The Blog of John Hewitt

Exploring characters through their possessions

The possessions that a character chooses to surround themselves with can reveal a great deal about the way they lead their lives. Directors and actors frequently use possessions as a way to study their characters. They decorate the character’s room, office, vehicle, locker or any other common places the character would use. They also determine how the character would dress, often shopping for clothes that fit the persona of the character.

You can determine many things about a character from their possessions, including:

  • Cultural background
  • Social class
  • Wealth
  • Intellectual interests
  • Emotional interests
  • Artistic interests
  • Level of organization or disorganization
  • Favorite colors
  • Age
  • Secrets

Here are some common areas in which you can explore a character’s possessions:

  • Clothes
  • Bedroom
  • Living room
  • Bathroom
  • Kitchen
  • Secret or private room
  • Closet
  • Office
  • Cubicle
  • Desk
  • Pockets
  • Purse
  • Backpack
  • Locker
  • Hope chest
  • Vehicle

Here are some questions you can ask in addition to describing their possessions. Remember that any of these questions should be followed up by asking “Why?”

  • Does the character have many possessions or few possessions?
  • Does the character hide any of their possessions?
  • What condition are the character’s possessions in?
  • Does the character have any possessions that are broken or unfinished?
  • Does the character’s possessions differ significantly from place to place or according to who will see them?
  • Is there a particular order to the possessions that the character keeps?
  • What are the character’s most valued possessions?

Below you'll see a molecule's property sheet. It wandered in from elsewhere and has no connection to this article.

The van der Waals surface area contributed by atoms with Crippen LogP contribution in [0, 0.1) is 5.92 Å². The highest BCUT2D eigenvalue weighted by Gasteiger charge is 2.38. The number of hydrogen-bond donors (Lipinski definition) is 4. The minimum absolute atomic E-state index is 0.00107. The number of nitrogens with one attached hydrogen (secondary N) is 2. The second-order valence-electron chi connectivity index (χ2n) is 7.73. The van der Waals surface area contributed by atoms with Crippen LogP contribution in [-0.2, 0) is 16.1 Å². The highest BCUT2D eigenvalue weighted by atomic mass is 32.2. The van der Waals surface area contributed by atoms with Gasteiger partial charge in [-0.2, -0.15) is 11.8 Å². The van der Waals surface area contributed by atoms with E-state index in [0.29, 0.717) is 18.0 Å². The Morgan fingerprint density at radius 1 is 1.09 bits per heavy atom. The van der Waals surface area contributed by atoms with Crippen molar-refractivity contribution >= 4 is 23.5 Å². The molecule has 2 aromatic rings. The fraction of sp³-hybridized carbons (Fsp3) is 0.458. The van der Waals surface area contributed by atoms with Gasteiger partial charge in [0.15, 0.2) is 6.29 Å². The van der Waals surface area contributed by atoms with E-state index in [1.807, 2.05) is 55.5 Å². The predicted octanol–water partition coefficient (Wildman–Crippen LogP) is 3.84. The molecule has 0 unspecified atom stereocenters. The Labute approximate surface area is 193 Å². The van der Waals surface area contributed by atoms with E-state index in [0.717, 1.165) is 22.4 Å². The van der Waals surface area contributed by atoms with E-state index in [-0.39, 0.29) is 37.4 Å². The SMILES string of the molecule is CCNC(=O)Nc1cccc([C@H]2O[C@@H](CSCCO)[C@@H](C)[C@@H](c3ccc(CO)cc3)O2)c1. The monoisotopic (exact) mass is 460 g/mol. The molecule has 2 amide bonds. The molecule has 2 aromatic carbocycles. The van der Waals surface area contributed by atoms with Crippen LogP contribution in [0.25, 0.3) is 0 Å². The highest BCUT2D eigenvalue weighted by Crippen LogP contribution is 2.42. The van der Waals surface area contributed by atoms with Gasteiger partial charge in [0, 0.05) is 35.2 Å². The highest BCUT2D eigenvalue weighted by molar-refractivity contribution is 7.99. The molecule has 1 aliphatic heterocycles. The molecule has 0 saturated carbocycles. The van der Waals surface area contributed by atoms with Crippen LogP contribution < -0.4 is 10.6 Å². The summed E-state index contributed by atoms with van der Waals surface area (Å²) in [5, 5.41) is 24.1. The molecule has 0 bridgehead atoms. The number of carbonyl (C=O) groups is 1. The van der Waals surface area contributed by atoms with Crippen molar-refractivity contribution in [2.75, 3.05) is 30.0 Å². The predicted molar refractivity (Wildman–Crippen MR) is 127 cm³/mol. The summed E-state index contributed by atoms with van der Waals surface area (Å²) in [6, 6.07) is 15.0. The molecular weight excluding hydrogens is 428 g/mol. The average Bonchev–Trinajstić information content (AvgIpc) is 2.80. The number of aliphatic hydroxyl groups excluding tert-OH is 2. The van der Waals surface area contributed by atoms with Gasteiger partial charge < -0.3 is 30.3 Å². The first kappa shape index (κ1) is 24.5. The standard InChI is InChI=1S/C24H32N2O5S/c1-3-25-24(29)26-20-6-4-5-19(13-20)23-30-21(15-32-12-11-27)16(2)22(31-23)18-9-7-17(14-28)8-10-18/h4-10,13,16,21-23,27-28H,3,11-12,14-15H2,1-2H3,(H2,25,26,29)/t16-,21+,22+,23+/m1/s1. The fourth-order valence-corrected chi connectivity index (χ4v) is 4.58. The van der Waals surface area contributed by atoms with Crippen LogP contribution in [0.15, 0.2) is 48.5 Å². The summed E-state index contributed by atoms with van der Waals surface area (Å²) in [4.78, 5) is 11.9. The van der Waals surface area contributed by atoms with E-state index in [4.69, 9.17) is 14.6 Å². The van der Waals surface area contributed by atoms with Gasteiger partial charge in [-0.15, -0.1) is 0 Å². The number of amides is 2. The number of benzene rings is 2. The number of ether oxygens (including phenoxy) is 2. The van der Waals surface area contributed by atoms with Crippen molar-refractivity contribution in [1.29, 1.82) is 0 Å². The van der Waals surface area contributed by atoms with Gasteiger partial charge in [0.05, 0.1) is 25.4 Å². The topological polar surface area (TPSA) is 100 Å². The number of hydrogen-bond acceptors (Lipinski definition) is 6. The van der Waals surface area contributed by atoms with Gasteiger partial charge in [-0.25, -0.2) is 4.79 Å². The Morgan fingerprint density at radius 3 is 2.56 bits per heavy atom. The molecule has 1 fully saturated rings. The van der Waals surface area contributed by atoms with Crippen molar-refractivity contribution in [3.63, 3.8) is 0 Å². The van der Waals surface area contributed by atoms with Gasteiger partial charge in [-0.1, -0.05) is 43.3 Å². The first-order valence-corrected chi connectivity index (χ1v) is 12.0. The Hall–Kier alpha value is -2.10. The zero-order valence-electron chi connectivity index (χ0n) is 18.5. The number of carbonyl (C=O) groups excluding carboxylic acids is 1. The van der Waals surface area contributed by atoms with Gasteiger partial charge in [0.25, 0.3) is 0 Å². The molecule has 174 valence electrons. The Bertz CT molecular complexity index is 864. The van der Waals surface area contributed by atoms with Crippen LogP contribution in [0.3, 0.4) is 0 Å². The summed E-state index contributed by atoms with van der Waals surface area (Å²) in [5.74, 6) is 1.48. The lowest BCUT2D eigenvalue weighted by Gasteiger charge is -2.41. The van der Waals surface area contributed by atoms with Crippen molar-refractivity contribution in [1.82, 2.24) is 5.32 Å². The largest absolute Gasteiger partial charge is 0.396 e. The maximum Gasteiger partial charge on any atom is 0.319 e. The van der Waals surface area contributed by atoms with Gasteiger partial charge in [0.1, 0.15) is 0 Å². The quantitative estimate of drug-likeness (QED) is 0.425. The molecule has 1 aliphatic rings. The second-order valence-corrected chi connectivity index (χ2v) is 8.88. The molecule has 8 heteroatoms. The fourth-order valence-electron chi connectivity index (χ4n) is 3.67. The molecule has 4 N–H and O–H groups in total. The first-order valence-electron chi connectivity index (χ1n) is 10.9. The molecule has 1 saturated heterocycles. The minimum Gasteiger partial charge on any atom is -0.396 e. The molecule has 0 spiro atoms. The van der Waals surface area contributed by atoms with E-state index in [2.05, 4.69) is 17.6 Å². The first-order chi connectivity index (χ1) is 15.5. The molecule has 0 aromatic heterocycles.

• Are there any possessions that the character keeps hidden?
  • Is there any possession the character doesn’t have that they want?
  • Is there any possession the character has that they don’t want?
  • What is the effects of other people’s opinions about the character’s possessions?
  • If the character was packing for a trip, what would the character take?

Creating a character biography

When you write a biography for a character, you discuss some of the major events and people that have shaped the life of the character up until the point at which the novel begins. This method looks at things such as accomplishments, tragedies and anything that made a serious change in the character’s life. It should also give you some idea of the character’s everyday interests. You can write it in the third person or the first person (as if it were an autobiography). This can help you develop the character’s voice. It can also be fun to write the biography as if it were a magazine profile or a dossier by a private investigator or spy.

What should you include?

Some of the things you might discuss when writing the character’s biography include:

  • Description of family
  • Date of birth
  • Place of birth
  • Location changes
  • Interests
  • Talents
  • Legal trouble
  • Educational experiences
  • Work experiences
  • Athletic achievements
  • Influences
  • Political activism
  • Friends
  • Romantic relationships / marriage
  • Awards
  • Failures
  • Tragedies and difficulties
  • Controversies
  • Name changes
  • Clubs and organizations

Interesting Biographies

The great thing about biographies are that there are plenty of examples on the web. Here are a few biographies you might want to look at before you start on yours:

Maya Angelou
Harold Pinter
The Autobiography Project
Jackson Pollock
Joseph “Shoeless Joe” Jackson
Charles Bukowski

Building Characters by Brainstorming

Brainstorming is a proven technique for exploring just about any idea. The process consists of quickly recording (without editing yourself) all of the options/descriptions/ideas /thoughts you have about a topic. You then sort through your items and pick the ones that work. This process can easily be applied to creating characters.

I have purposely tried to leave the sort of details you should review as vague as possible. If you really need more guidance, however, you might want to start with appearance, friends, goals, quirks, flaws, problems, values, morals, history, possessions, skills, fears, favorites, enemies, education, finances, pets, and family. Don’t feel as if you need to include all of these categories or limit yourself to these categories. Just write what comes to mind.

Step One: Find a way to organize your thoughts

Get a large sheet of paper, notebook, a set of index cards or a computer application that you can use to write ideas on.

Step Two: Write what you know already